Panties and Bras


Beautiful Hawaiian Days


I lived in Honolulu from May, 1986 to December, 1987, but this was not a luxury vacation.  For the most part I camped out, wandering the island of Oahu as a vagabond.  Nonetheless, it was a beautiful year and a half, of which I have many fond memories.  Here is a picture of Waikiki Beach at sunset:


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Waikiki Beach, in Honolulu, Hawaii


The island of Oahu has several botanical gardens, including Foster Botanical Gardens, right in downtown Honolulu.  I visited these gardens regularly, as an aficionado of botany.  The image below depicts a ceiba tree, also known as a floss silk tree or a kapok tree.  I have seen this very tree on many occasions.  Note, however, that this tree, like many of the showy trees around Honolulu, is not native to Hawaii.  It is an import from Central America.  Still it fits in handsomely with the tropical environment.



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Floss Silk Tree in Honolulu


One of my favorite characters from Hawaiian history is Princess Kaiulani, who probably would have become the Queen of Hawaii, had it not been for the American takeover, in 1893.  At that time, Hawaii became a republic, and five years later was annexed by the U. S.  Kaiulani died, very young, shortly thereafter.





Princess Kaiulani (1875-1899)


Another landmark in Honolulu is Iolani Palace, built by King David Kalakaua in 1882.  As can be seen, the palace is built after European models.  The Kingdom of Hawaii was a westernized kingdom from the outset, because by the time of its foundation in 1810, many western contrivances and ideas had spread throughout the archipelago.  Kalakaua was the seventh of eight monarchs who ruled Hawaii:  King Kamehameha I, King Kamehameha II, King Kamehameha III, King Kamehameha IV, King Kamehameha V, King Lunalilo, King Kalakaua, Queen Liliuokalani.



King David Kalakaua (1836-1891)



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The Gates of Iolani Palace, Honolulu, Hawaii


North of  Honolulu rise the beautiful green peaks of the Koolau Mountains, which are almost always swaddled in clouds.  In the winter especially, little white cloudlets scud by over Waikiki incessantly, making it difficult to keep warm on those cool, breezy mornings.  Still they are lovely to behold.



Koolau Mountains, near Honolulu, Hawaii


People in Honolulu usually don't say North, South, East and West.  Instead they say Mauka (landward), Makai, (seaward), Diamondhead and Ewa.  Ewa is a town west of Honolulu and Diamondhead is a mountain east of Honolulu.  You can see that the tradewinds, blowing perennially in Honolulu, are swaying the coconut palms in the foreground of the picture.  The tree with the Y-shaped trunk may be a fig of some species.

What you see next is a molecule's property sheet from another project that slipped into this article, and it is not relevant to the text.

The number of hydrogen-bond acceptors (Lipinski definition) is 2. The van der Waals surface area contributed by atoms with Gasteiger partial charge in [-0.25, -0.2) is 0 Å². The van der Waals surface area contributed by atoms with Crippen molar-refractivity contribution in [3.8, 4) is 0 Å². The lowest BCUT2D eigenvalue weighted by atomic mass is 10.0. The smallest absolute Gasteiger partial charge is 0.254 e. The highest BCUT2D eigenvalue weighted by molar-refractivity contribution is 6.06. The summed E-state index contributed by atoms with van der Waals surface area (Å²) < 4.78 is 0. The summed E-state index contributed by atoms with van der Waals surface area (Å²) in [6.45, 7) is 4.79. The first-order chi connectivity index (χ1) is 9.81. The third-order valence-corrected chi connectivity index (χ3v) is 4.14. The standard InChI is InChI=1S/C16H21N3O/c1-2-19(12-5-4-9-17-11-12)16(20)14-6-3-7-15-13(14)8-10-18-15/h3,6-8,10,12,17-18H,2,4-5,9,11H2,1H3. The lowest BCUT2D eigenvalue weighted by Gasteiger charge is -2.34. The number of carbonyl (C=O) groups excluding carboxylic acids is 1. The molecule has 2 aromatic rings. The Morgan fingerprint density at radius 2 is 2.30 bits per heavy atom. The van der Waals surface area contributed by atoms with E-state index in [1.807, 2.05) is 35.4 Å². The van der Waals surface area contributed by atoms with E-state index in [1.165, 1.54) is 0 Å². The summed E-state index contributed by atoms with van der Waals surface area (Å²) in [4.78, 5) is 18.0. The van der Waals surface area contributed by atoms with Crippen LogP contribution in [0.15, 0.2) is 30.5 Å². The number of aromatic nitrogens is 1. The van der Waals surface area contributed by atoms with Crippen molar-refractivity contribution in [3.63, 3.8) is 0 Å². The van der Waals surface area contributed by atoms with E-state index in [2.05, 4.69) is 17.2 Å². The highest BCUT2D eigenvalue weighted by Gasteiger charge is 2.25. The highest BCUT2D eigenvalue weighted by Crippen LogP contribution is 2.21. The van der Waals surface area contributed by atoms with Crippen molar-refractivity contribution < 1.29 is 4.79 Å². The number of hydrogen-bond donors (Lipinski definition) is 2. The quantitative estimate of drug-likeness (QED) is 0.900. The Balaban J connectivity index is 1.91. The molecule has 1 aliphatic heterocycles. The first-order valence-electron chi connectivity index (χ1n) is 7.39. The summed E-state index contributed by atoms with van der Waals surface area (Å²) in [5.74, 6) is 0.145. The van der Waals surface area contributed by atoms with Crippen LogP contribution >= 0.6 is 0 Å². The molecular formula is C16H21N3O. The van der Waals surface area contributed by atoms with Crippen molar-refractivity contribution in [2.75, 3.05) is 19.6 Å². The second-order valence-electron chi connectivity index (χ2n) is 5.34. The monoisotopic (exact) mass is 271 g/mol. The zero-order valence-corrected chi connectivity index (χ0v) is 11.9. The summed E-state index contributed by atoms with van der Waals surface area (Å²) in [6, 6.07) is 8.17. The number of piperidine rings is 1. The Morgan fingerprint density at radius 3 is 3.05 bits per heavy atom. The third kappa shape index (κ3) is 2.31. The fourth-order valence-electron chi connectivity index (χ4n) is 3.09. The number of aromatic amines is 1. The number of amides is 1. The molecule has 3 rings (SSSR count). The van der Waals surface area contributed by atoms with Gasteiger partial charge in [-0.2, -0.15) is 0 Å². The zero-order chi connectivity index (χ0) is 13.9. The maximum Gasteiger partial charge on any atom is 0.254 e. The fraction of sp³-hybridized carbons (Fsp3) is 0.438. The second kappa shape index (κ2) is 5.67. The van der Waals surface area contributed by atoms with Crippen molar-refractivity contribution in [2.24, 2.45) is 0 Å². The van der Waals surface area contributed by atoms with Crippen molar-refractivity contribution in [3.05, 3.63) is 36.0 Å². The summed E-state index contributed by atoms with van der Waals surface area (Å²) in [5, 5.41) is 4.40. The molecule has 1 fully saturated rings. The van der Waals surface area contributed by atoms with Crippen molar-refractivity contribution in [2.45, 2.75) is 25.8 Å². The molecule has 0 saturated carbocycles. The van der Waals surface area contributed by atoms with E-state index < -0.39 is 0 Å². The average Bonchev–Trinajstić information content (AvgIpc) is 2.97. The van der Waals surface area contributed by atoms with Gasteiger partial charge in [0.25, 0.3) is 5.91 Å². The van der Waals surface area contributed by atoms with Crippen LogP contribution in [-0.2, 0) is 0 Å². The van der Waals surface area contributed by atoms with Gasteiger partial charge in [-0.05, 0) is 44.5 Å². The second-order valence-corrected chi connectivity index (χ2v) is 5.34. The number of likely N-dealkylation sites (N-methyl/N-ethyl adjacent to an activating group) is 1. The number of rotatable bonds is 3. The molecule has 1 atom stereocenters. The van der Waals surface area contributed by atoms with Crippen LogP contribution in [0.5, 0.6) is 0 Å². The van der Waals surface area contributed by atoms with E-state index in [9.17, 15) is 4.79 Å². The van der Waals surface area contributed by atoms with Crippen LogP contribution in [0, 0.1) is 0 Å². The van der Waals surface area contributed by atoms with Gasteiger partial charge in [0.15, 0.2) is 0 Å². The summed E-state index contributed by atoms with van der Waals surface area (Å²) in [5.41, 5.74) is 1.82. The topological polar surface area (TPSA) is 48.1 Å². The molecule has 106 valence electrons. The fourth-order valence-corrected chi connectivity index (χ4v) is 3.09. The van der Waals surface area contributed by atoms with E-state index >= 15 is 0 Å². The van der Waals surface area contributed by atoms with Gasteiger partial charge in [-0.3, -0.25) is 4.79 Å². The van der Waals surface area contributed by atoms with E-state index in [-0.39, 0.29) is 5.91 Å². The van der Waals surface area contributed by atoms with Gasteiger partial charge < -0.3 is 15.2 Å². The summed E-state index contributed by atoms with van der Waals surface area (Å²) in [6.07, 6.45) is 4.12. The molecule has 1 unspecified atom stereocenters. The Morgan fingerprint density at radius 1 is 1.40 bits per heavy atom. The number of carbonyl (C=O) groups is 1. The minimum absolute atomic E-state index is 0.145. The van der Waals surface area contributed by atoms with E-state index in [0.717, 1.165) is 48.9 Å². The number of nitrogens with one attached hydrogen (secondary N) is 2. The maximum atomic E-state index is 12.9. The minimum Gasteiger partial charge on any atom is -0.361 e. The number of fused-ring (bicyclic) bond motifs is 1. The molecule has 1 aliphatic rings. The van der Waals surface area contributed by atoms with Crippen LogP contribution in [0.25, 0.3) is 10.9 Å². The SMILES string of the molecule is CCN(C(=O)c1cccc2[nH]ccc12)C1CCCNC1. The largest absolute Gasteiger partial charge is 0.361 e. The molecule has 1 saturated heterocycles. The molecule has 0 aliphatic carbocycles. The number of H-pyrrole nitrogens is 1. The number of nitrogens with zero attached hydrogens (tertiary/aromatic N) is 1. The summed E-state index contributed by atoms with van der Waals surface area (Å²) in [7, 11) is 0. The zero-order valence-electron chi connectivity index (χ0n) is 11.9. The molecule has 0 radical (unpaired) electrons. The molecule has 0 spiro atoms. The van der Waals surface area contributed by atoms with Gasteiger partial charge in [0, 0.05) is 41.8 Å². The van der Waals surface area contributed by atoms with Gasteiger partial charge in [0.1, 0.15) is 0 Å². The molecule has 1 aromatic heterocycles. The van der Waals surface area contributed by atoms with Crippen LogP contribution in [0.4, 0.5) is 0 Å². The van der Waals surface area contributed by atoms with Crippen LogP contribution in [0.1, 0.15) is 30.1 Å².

Diamondhead from Kapiolani Park



Another remarkable tree that is very common in Honolulu, but is not an indigenous plant, is the banyan tree, which is native to India.  This tree is a kind of fig and epiphytic.  Also its branches put down tendrils which eventually grow into accessory trunks.  Banyans are stranglers, sometimes growing around other trees, like palms, and killing them eventually.  Banyans will grow indefinitely and can cover acres, but in the US they are pruned to restrict such expansion.




Banyan Tree, Honolulu, Hawaii


In Ala Moana Park, about two miles west of Waikiki, a few dozen baobab trees, introduced from Africa, have stood for a century or so.  But I didn't see any examples elsewhere.  The specimen depicted below is not one of the ones in Honolulu, however, though it looks exactly the same:



Baobab Tree



Sugarcane is still an important crop in Hawaii.  The sugar business received its initial impetus back in the days of the Hawaiian kingdom, when Claus Spreckels, a California capitalist, made himself the friend of King David Kalakaua.  Together they established plantations and installed irrigation equipment.  Below is pictured a typical canefield in Hawaii:



 Sugarcane Field in Hawaii


Pineapples are an important crop too.  Perhaps the main grower is the familiar Dole Food Corporation.



Pineapple Field near Wahiawa, Hawaii



 Map of Hawaii


Photo Credits:

Waikiki Beach,  in Honolulu, Hawaii:

Floss Silk Tree in Honolulu:

Princess Kaiulani (1875~1899):

King David Kalakaua (1836-1891): 

The Gates of Iolani Palace, Honolulu, Hawaii:

Koolau Mountains, near Honolulu, Hawaii:

Diamondhead from Kapiolani Park:

Banyan Tree, Honolulu, Hawaii:

Sugarcane Field in Hawaii:

Pineapple Field near Wahiawa, Hawaii (cropped):

Map of Hawaii: